- Santanu Sarkar

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# Santanu Sarkar

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Santanu Sarkar

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Santanu Sarkar

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- PublicationCryptanalysis of variants of RSA with multiple small secret exponents(01-01-2015)
;Peng, Liqiang ;Hu, Lei ;Lu, Yao; ;Xu, JunHuang, ZhangjieShow more In this paper, we analyze the security of two variants of the RSA public key cryptosystem where multiple encryption and decryption exponents are used with a common modulus. For the most well known variant, CRT-RSA, assume that n encryption and decryption exponents (el, dpl, dql), where l = 1, …, n, are used with a common CRT-RSA modulus N. By utilizing a Minkowski sum based lattice construction and combining several modular equations which share a common variable, we prove that one can factor N when (Formula presented) for all l = 1, …, n. We further improve this bound to (Formula presented) for all l = 1, …, n. Moreover, our experiments do better than previous works by Jochemsz-May (Crypto 2007) and Herrmann-May (PKC 2010) when multiple exponents are used. For Takagi’s variant of RSA, assume that n key pairs (el, dl) for l = 1, …, n are available for a common modulus N = prq where r ≥ 2. By solving several simultaneous modular univariate linear equations, we show that when (Formula presented), for all l = 1, …, n, one can factor the common modulus N.Show more - PublicationCryptanalysis of multi-prime Î¦ -hiding assumption(01-01-2016)
;Xu, Jun ;Hu, Lei; ;Zhang, Xiaona ;Huang, ZhangjiePeng, LiqiangShow more In Crypto 2010, Kiltz, O’Neill and Smith used m -prime RSA modulus N with m ≥ 3 for constructing lossy RSA. The security of the proposal is based on the Multi-Prime Φ -Hiding Assumption. In this paper, we propose a heuristic algorithm based on the Herrmann-May lat- tice method (Asiacrypt 2008) to solve the Multi-Prime Φ -Hiding Problem when prime e > N2/3M. Further, by combining with mixed lattice tech- niques, we give an improved heuristic algorithm to solve this problem when prime e > N2/3M-1/4m2. These two results are verified by our experiments. Our bounds are better than the existing works.Show more - PublicationNew Results on Modular Inversion Hidden Number Problem and Inversive Congruential Generator(01-01-2019)
;Xu, Jun; ;Hu, Lei ;Wang, HuaxiongPan, YanbinShow more The Modular Inversion Hidden Number Problem (MIHNP), introduced by Boneh, Halevi and Howgrave-Graham in Asiacrypt 2001, is briefly described as follows: Let$${\mathrm {MSB}}_{\delta }(z)$$ refer to the$$\delta $$ most significant bits of z. Given many samples$$\left(t_{i}, {\mathrm {MSB}}_{\delta }((\alpha + t_{i})^{-1} \bmod {p})\right) $$ for random$$t:i \in \mathbb {Z}_p$$, the goal is to recover the hidden number$$\alpha \in \mathbb {Z}_p$$. MIHNP is an important class of Hidden Number Problem. In this paper, we revisit the Coppersmith technique for solving a class of modular polynomial equations, which is respectively derived from the recovering problem of the hidden number$$\alpha $$ in MIHNP. For any positive integer constant d, let integer$$n=d^{3+o(1)}$$. Given a sufficiently large modulus p,$$n+1$$ samples of MIHNP, we present a heuristic algorithm to recover the hidden number$$\alpha $$ with a probability close to 1 when$$\delta /\log _2 p>\frac{1}{d\,+\,1}+o(\frac{1}{d})$$. The overall time complexity of attack is polynomial in$$\log _2 p$$, where the complexity of the LLL algorithm grows as$$d^{\mathcal {O}(d)}$$ and the complexity of the Gröbner basis computation grows as$$(2d)^{\mathcal {O}(n^2)}$$. When$$d> 2$$, this asymptotic bound outperforms$$\delta /\log _2 p>\frac{1}{3}$$ which is the asymptotic bound proposed by Boneh, Halevi and Howgrave-Graham in Asiacrypt 2001. It is the first time that a better bound for solving MIHNP is given, which implies that the conjecture that MIHNP is hard whenever$$\delta /\log _2 p<\frac{1}{3}$$ is broken. Moreover, we also get the best result for attacking the Inversive Congruential Generator (ICG) up to now.Show more - PublicationImproving Bounds onÂ Elliptic Curve Hidden Number Problem forÂ ECDH Key Exchange(01-01-2022)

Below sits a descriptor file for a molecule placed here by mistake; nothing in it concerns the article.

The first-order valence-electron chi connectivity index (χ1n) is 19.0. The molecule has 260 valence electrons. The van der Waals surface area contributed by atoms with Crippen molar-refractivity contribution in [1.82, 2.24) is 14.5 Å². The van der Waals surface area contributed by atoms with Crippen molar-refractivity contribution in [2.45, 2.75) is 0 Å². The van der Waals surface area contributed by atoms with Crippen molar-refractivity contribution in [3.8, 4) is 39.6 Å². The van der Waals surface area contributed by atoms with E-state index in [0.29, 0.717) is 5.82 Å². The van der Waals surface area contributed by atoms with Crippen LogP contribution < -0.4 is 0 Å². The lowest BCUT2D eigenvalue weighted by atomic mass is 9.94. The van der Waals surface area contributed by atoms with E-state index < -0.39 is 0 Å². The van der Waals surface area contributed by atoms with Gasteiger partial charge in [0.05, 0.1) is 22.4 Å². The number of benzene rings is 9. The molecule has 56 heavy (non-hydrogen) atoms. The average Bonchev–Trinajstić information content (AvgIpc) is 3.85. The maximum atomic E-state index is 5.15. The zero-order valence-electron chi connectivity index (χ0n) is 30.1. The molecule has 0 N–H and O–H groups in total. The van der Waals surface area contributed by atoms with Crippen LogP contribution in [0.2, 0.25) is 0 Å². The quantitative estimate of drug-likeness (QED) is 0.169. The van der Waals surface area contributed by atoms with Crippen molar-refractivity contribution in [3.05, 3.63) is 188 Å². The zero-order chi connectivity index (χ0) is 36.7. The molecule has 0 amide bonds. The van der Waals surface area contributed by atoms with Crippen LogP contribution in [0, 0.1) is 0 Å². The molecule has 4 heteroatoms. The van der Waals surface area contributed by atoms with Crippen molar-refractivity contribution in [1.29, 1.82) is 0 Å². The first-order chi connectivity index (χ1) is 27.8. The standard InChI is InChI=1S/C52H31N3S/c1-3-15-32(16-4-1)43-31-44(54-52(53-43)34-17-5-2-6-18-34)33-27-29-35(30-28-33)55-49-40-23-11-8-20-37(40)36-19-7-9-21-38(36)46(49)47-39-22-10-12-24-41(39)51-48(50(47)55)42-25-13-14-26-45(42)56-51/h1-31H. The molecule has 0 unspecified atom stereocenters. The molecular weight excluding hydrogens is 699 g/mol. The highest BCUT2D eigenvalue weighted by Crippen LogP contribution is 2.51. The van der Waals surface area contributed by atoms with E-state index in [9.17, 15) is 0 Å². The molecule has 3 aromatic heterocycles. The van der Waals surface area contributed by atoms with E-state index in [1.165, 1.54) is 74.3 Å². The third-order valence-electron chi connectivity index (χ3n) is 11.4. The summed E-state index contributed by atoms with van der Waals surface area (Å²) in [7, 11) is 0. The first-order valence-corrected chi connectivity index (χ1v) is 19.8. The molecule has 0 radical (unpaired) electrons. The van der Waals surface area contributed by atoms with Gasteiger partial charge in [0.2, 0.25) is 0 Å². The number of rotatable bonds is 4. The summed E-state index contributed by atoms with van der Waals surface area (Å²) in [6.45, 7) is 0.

;Xu, Jun; ;Wang, HuaxiongHu, LeiShow more Elliptic Curve Hidden Number Problem (EC-HNP) was first introduced by Boneh, Halevi and Howgrave-Graham at Asiacrypt 2001. To rigorously assess the bit security of the Diffie–Hellman key exchange with elliptic curves (ECDH), the Diffie–Hellman variant of EC-HNP, regarded as an elliptic curve analogy of the Hidden Number Problem (HNP), was presented at PKC 2017. This variant can also be used for practical cryptanalysis of ECDH key exchange in the situation of side-channel attacks. In this paper, we revisit the Coppersmith method for solving the involved modular multivariate polynomials in the Diffie–Hellman variant of EC-HNP and demonstrate that, for any given positive integer d, a given sufficiently large prime p, and a fixed elliptic curve over the prime field Fp, if there is an oracle that outputs about 1d+1 of the most (least) significant bits of the x-coordinate of the ECDH key, then one can give a heuristic algorithm to compute all the bits within polynomial time in log 2p. When d> 1, the heuristic result 1d+1 significantly outperforms both the rigorous bound 56 and heuristic bound 12. Due to the heuristics involved in the Coppersmith method, we do not get the ECDH bit security on a fixed curve. However, we experimentally verify the effectiveness of the heuristics on NIST curves for small dimension lattices.Show more